The National Recovery and Resilience Plans must respect rule of law

  • New IIDMA report points to shortcomings in compliance with environmental law in the National Recovery and Resilience Plans process

The Recovery, Transformation and Resilience Plan (PRTR) must respect environmental law in order for the economic reconstruction after the Covid-19 pandemic to be carried out in strict compliance with the rule of law, which means complying with the entire Spanish environmental legal system, which also includes the international environmental treaties and conventions ratified by Spain.

The International Institute for Law and the Environment (IIDMA) has presented its reports “Environmental Rule of Law and National Recovery and Resilience Plans: Transparency and Public Participation”, and the Spanish edition “The Recovery, Transformation and Resilience Plan and the Rule of Law: Environmental Implications”. The firts paper focuses on the European process, which involves the elaboration of these plans in the EU Member States, and the second is for the Spanish plan process.

More specifically analyses the obligations in terms of transparency and public participation under European law with a view to the legally compliant implementation of National Recovery and Resilience Plans.

This paper highlights that Member States’ Recovery and Resilience Plans are not being implemented in accordance with the requirements of public participation and Strategic Environmental Assessment, despite the fact that this is required by EU law.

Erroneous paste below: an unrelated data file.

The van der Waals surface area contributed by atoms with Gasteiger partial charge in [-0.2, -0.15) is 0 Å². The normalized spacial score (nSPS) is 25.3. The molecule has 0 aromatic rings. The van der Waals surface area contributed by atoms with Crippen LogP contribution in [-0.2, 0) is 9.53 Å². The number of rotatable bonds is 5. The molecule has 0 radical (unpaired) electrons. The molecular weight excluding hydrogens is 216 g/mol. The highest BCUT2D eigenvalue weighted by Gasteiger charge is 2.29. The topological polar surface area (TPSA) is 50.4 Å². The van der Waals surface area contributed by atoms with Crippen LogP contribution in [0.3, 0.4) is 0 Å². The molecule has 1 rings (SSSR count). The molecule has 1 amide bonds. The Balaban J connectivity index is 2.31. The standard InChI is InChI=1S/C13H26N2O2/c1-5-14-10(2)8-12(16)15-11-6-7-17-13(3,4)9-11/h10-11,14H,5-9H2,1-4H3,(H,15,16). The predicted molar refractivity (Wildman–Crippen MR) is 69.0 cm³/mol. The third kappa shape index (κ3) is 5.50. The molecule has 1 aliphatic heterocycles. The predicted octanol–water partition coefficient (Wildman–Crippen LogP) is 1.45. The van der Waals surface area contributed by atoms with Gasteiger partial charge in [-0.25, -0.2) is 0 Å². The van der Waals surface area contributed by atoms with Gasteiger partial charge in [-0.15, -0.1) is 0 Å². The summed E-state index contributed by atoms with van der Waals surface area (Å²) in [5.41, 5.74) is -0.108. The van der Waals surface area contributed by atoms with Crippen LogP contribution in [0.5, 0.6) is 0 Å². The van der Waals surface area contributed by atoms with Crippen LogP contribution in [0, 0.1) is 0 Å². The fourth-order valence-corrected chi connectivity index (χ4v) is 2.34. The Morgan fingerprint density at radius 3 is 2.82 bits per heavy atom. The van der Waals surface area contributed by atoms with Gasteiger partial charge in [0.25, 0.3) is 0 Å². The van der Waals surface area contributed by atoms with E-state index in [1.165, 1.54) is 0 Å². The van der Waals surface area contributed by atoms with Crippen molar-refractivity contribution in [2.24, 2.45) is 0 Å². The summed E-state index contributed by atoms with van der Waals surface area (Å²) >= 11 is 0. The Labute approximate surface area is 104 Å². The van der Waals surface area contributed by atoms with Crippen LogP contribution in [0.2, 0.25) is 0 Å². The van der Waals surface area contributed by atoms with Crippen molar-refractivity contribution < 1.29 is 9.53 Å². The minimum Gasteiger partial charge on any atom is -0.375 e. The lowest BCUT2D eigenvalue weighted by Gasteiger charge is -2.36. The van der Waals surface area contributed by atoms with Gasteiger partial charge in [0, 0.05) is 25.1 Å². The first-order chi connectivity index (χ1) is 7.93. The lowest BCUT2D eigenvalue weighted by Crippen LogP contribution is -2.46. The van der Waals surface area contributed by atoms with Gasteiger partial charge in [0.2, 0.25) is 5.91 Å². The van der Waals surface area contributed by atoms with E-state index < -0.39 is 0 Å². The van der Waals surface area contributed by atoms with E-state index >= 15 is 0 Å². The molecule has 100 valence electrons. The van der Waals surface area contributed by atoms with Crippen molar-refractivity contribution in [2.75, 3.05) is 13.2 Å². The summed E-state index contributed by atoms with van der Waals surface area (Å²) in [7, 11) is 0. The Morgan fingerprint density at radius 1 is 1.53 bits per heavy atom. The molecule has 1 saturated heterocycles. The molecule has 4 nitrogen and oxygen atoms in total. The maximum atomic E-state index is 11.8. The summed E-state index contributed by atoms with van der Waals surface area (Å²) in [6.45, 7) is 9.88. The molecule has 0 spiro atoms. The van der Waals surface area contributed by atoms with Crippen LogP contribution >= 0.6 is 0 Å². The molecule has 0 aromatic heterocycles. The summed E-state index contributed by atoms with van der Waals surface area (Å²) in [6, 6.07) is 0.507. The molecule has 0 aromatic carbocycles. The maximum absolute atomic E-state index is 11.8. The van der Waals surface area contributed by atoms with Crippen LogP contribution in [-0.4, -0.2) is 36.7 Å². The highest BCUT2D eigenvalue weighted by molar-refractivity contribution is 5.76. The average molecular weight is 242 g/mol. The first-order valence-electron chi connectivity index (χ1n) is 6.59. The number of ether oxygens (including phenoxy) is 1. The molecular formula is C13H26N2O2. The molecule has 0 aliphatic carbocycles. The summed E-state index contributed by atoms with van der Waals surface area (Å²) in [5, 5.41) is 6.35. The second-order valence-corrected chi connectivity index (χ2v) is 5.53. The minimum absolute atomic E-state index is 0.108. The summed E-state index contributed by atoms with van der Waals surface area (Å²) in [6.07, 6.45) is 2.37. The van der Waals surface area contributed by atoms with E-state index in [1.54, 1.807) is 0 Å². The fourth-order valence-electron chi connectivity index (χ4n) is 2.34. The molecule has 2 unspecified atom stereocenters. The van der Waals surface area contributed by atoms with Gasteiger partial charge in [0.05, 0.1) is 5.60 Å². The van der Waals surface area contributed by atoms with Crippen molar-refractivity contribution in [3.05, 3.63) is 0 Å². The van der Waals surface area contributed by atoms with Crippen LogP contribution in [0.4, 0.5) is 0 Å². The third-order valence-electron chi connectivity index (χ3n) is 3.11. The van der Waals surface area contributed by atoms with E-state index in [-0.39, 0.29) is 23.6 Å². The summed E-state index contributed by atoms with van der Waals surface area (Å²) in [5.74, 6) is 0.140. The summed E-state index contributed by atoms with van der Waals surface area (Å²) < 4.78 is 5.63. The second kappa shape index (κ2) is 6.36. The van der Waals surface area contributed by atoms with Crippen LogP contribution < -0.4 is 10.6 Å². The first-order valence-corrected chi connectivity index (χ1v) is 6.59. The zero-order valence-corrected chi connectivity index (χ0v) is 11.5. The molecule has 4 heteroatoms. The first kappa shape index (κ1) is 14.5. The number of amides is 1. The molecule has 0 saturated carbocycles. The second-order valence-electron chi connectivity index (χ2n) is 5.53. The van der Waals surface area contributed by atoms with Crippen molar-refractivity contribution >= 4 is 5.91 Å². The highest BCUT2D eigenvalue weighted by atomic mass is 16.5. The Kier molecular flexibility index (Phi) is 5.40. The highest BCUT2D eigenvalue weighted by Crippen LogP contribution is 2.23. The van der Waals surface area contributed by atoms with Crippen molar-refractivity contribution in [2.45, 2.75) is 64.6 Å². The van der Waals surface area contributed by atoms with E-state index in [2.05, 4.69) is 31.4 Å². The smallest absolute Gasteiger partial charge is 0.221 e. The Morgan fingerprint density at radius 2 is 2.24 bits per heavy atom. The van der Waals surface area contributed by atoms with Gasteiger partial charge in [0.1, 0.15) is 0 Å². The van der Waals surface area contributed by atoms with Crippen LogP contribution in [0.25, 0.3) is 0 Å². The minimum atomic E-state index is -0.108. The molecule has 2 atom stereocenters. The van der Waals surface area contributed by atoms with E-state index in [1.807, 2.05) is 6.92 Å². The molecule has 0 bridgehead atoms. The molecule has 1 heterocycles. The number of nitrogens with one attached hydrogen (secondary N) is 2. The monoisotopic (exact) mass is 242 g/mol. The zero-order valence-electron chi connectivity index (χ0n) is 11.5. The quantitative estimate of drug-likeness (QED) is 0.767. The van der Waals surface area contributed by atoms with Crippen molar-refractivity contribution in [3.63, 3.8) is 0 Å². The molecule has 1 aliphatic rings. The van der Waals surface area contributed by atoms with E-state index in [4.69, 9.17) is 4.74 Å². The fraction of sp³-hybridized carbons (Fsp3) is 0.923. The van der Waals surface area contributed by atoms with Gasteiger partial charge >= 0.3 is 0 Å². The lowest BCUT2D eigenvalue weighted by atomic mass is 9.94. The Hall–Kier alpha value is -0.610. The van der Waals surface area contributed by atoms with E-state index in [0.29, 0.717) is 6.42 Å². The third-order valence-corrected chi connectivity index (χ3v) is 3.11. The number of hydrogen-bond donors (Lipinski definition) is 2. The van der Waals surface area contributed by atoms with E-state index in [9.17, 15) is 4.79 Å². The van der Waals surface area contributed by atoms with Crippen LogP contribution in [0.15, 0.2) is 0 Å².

Transparency and public participation are two fundamental elements of democracy, and without them citizens will not have a sense of ownership towards the National Recovery and Resilience Plan. The economic response to the Covid-19 pandemic cannot be carried out at the expense of the rule of law in environmental matters and even more so when this Plan has to contribute to achieving the objectives of the EU Green Pact,” says IIDMA Director Ana Barreira.

Meanwhile, the review of the Spanish Plan highlights that the drafting process is not being transparent, nor are there any channels for public participation in its preparation, which violates the requirements of the Aarhus Convention, which specifies that the fact that the projects to be implemented under the Spanish Plan have an impact on the environment requires public consultation, which is not taking place.

The Spanish National Plan also falls within the scope of application of the Environmental Assessment Law, as well as the European Directive on the matter, which is why it must be subject to Strategic Environmental Assessment, something that is not being done either, despite the requirements not only of the Law but also of the Strategic Environmental Assessment Directive.

This report also analyses aspects of the Royal Decree Law for the implementation of the PRTR, such as the modification that facilitates the exclusion of a category of projects financed with European funds from the environmental impact assessment (EIA) process by establishing “exceptional circumstances” for not submitting them to this procedure.

For IIDMA, the measure contravenes EU law, which allows exceptionality on a case-by-case basis, but does not allow the exclusion of a block of projects, even if they are “mere modernizations or improvements to existing facilities”.

Furthermore, under the argument of providing greater legal certainty, this Royal Decree-Law makes amendments to the Environmental Assessment Law, reducing the deadlines for some of the procedures of the Environmental Impact Assessment and Strategic Environmental Assessment procedures, including deadlines for the public consultations produced in the framework of these procedures. It is noted that these deadlines do not correspond to those given, for example, by the Aarhus Committee for the review of cases within this procedure, which opens the door to future problems.